Last night, Willy Revillame launched into a monologue where he basically portrayed himself as a hero do-gooder who is being victimized by people who are jealous of his success and want to tear him down. Then, at the end of his monologue, he told the audience that he would go on leave for two weeks to re-think everything and consider whether it would be worth going back to the show.
Here’s a portion of Willy Revillame’s monologue:
Ngayon po, nakipagusap po ako sa presidente ng TV5, Atty Rey Espinosa. Nagusap kami na hanggang ngayon na lang po ako sa Willing Willie. Magpapahinga na muna po ako, hindi po ako magpapaalam. Starting po today ang live namin , bukas ho nakatape na po kami. Lalabas ho yon mapapanood niyo. Starting ho ng Monday hanggang Holy Week, pagiisipan ko ho kung ako po ay babalik pa sa industriyang ito. Bigyan niyo lang po muna ako ngpagkakataon sa sarili ko. Masyado ho akong binintangan ng binintangan ng wala ho akong ginawang masama sa akin. Sa mga tao hong gumawa niyan sa aki, ang isipin niyo yung mga matanda na nasa labas, mga bata, mga mahihirap sa labas. Wag ako. Instrumento lang ako ng mga tao. Wag niyo akong kainggitan dahil hindi ako lumalabas ng ibang lugar. Lagi lang ako nandito sa studio na to sa bahay ko o nakikipagpaligsahan sa inyo. Kung kayo ang magaling, magaling kayo. Basta ang puso ko, nandito sa mga mahihirap.
Somewhere in the monologue, Willy Revillame threatened to sue all those who bashed him on twitter.
Tsaka yung mga tumitira sa akin sa twitter., kung idedemanda ka ng TV5, idedemanda rin kita. Magdedemandahan tayo. Idedemanda ko lahat ng tumira sa akin sa Twitter, lahat ng personal. Tandaan nyo yan.
The monologue, or rant, came after more advertisers announced that they would be suspending advertising on the program.
There’s some rah-rahing going on because it would seem that the movement to chastise Willy Revillame has succeeded in certain respects.
I don’t know if anybody has started printing a shirt that says “In my country, everyone is a hero” (a reference to the hurrah-for-me-I-am-a-hero-for-tweeting-blogging about Ondoy). But I do hope no one attempts to “brand” the movement as his or hers and then tries to sell his expertise at creating massive online movements (a reference to Big Bad Bloggers and fake digital PR God-men/shamans).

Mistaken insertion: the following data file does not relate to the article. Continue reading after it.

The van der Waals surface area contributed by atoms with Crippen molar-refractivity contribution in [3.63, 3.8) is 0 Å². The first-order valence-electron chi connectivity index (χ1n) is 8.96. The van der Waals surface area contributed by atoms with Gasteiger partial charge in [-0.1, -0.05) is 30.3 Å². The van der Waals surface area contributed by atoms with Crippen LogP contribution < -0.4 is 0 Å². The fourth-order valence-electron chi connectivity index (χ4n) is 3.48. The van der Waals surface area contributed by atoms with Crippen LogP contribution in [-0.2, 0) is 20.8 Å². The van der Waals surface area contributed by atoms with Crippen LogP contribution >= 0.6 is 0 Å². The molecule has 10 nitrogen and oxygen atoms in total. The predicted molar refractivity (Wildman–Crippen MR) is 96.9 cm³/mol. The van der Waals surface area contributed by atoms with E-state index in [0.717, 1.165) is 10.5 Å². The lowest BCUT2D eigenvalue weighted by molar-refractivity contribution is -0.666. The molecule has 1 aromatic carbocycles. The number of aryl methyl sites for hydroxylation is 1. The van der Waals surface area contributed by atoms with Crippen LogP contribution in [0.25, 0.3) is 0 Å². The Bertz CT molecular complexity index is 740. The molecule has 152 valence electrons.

Then again, if we are to take the point of view that the online campaign sparked by the sexually suggestive dancing of a six year old on Willing Willy has succeeded, I’d like to ask: How exactly did it succeed?
Is it because the letter writing campaign to advertisers and government agencies resulted in the advertising pull out? Is it because Willy Revillame, in a way, acknowledged that he is vulnerable to an advertising pull-out? Is it because, also, that advertisers have responded in the way that they have?
I really have no way to gauge if any of the answers we can give to these questions are going to be right or wrong.
But, what I do hope for is that the outrage movement that was sparked by the sexually suggestive dancing of a six year old didn’t come to be just because of a shared hatred for Willy Revillame.
I hope that, finally, those who know better are actually going out of their way and teaching those who don’t know better that it isn’t all right to be treated crudely in exchange for a few thousand pesos… that decency should be a hallmark of all TV shows… that pandering to base and vulgar tastes shouldn’t be the norm for marketing TV shows…
More importantly, that the media industry here in the Philippines should LIFT people up, rather than, as Willy Revillame says, dragging them down.